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Selenium supplementation for dogs

AlysonR

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Jun 21, 2020
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Due to my own issues, selenium has suddenly jumped into focus as a possible culprit for all (but the first) of my dogs dying of cancer. Apparently there is less selenium in raw diets than commercial diets, though utilization may be higher: Selenium and Dogs: A Systematic Review

Has anyone looked into supplementing with selenium? It's a rather fussy process in humans, though supplementing with the form Se-Methyl L-Selenocysteine is very safe. Suggestions here? I don't know how to begin calculating how much (or little) selenium is in the raw diet I feed in the evenings, and my dogs do get commercially-prepared food in the mornings. But if they're gradually being depleted of selenium, it would explain why, at the age of 13 or so, they start developing tumors.
 

GinnyW

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Mar 3, 2021
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Personally I would find a deficiency fairly unlikely, in the dogs and also in well-nourished humans. The richest sources of selenium, and likely most bioavailable, seem to be in meats, fish, eggs, and that sort of food. The less processed the better assimilated, it seems, so a varied raw carnivorous diet should contain an appropriate amount. I do not use or trust any "prepared" diet, so cannot speak to their adequacy.
 

AlysonR

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Jun 21, 2020
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Selenium content would depend on what's in the soil where the animal grazed. My guess is that soils are becoming depleted. In any event, my own experience is that I was selenium deficient. Such a slowly building deficiency has a good profile for a rise in cancer risk later in life. And selenium is important in the prevention of cancer. Take a look at what Life Extension Foundation has to say about it -- good overview.
 

Dr. Jeff

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Feb 23, 2017
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Has anyone looked into supplementing with selenium?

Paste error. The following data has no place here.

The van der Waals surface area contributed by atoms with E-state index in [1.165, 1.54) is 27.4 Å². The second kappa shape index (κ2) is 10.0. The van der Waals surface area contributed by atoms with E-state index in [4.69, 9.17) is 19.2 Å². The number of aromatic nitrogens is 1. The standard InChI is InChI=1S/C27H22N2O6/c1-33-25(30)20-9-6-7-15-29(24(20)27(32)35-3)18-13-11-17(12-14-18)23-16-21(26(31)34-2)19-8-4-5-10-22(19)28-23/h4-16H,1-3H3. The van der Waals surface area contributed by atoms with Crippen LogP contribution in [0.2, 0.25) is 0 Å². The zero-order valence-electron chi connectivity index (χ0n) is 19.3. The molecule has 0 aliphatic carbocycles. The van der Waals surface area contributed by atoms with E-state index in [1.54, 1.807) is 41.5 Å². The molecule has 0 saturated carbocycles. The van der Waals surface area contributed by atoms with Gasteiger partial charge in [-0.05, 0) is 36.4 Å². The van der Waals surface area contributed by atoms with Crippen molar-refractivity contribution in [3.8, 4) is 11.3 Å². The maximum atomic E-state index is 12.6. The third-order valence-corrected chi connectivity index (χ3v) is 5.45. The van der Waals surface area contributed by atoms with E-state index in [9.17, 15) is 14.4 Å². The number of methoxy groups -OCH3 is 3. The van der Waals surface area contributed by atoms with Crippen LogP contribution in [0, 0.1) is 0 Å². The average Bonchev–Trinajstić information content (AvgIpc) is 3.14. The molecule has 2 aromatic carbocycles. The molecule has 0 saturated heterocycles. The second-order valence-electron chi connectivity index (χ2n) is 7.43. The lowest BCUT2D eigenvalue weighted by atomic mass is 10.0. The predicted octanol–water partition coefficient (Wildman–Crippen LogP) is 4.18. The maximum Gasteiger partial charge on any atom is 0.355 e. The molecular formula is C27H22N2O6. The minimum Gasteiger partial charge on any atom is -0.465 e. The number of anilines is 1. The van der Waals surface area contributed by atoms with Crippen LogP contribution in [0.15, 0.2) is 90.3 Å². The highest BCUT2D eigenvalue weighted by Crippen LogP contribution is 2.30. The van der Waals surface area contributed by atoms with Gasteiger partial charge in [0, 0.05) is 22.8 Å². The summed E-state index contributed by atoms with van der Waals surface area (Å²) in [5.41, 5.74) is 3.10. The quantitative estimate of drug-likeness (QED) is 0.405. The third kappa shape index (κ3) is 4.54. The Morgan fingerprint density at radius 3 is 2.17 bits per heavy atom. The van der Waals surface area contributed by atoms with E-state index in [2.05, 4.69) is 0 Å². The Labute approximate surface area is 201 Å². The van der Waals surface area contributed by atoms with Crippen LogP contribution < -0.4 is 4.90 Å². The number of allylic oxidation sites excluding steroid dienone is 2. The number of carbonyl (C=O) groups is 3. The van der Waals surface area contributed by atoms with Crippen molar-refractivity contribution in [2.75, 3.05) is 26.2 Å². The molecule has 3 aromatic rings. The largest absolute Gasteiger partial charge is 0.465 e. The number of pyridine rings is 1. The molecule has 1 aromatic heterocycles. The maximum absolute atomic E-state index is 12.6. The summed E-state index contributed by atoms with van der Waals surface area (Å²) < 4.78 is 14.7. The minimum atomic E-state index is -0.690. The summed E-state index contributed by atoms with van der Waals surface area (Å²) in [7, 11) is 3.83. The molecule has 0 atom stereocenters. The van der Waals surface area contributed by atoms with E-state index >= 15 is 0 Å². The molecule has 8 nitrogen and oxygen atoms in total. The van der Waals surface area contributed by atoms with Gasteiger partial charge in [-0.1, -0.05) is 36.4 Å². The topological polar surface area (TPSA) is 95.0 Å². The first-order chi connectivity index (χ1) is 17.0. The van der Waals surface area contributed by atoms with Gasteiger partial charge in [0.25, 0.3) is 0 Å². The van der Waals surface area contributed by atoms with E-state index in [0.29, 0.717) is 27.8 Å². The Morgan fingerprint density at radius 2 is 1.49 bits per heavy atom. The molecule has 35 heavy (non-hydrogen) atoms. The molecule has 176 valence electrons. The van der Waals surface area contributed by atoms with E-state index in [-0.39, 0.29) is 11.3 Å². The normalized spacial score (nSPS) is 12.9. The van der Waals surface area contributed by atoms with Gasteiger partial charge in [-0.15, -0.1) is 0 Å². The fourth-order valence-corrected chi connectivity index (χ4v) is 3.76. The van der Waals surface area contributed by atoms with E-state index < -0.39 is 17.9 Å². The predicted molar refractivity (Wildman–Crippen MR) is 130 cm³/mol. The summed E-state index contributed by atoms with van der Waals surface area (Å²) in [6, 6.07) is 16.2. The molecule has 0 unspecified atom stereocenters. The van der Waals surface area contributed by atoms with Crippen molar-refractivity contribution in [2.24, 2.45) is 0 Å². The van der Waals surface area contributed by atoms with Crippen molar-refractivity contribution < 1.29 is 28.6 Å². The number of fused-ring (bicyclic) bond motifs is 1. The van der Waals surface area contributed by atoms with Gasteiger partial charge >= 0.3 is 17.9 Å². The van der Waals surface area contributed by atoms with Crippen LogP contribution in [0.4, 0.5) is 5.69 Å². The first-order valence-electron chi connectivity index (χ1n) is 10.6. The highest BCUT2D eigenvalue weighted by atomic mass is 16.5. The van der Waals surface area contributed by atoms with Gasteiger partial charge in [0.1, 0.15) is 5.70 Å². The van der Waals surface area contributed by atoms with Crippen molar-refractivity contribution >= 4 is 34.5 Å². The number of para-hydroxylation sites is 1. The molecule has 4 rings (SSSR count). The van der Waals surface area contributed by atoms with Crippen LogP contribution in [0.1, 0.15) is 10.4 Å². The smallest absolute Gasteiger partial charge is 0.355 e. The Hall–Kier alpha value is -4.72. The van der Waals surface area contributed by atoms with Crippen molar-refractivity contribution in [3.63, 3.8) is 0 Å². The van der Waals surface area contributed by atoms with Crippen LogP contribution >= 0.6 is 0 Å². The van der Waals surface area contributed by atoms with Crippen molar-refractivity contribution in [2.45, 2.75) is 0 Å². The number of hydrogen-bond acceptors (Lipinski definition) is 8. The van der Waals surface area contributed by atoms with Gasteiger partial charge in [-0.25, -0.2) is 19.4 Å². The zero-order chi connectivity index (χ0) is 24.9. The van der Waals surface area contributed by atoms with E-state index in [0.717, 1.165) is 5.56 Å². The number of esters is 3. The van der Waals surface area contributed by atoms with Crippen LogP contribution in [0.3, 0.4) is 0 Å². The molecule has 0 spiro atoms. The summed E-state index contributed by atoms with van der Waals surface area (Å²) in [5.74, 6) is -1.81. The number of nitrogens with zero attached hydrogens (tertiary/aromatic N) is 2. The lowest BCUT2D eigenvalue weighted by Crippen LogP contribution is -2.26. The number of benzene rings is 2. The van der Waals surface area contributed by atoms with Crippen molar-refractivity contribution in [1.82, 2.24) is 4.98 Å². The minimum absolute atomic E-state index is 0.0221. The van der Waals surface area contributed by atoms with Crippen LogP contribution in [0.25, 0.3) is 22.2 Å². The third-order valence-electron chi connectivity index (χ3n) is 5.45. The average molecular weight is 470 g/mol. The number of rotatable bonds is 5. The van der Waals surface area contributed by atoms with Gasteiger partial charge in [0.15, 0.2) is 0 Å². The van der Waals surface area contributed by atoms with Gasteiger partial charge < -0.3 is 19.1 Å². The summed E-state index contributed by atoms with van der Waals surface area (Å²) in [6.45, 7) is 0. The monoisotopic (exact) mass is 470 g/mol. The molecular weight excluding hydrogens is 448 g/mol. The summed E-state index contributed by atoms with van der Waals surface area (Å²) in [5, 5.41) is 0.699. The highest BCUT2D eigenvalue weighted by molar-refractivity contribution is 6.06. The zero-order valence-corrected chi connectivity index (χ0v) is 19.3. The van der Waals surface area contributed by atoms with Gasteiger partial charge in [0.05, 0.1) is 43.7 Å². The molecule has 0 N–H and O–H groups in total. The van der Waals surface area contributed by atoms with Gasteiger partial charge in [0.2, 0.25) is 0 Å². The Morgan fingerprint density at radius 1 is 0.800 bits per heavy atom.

Not recently. I agree with Ginny that a dog eating a meat-based diet with organ meats, is unlikely to be physiologically predisposed to cancer.

Most plant-based diets for dogs (where the soil deficiency issue becomes more prevalent) are already supplemented with selenium.

As with any food or supplement, moderation is always key.

selenium concentration in soil has a smaller effect on selenium levels in animal products than in plant-based foods because animals maintain predictable tissue concentrations of selenium through homeostatic mechanisms.
From:

Key results
All of the high‐quality randomised trials reported no effect of selenium on reducing overall risk of cancer or risk of particular cancers, including the most investigated outcome ‐ prostate cancer. Some trials unexpectedly suggested that selenium may increase risks of high‐grade prostate cancer, type 2 diabetes, and dermatological abnormalities.

Observational studies have yielded inconsistent evidence of a possible effect of selenium exposure on cancer risk, with no evidence of a dose‐response relation. When we pooled results of these studies, overall they suggested an inverse relation between cancer exposure and subsequent incidence of any cancer or some specific cancers, such as colon and prostate cancer. However, observational studies have major weaknesses. The selenium exposure status of participants could have been misclassified owing to limitations of the indicators of selenium exposure used, as well as to uncertainty regarding the particular selenium species contributing to overall exposure. In addition, unmeasured confounding from lifestyle or nutritional factors ‐ a major and well‐known source of bias in nutritional epidemiology studies of observational design ‐ could have been present. Therefore, the internal validity of these studies is limited.

Currently, the hypothesis that increasing selenium intake may reduce cancer risk is not supported by epidemiological evidence. Additional research is needed to assess whether selenium may affect the risk of cancer in individuals with specific genetic backgrounds or nutritional status, and to determine how the various chemical forms of selenium compounds may have different effects on cancer risk.
From:

 

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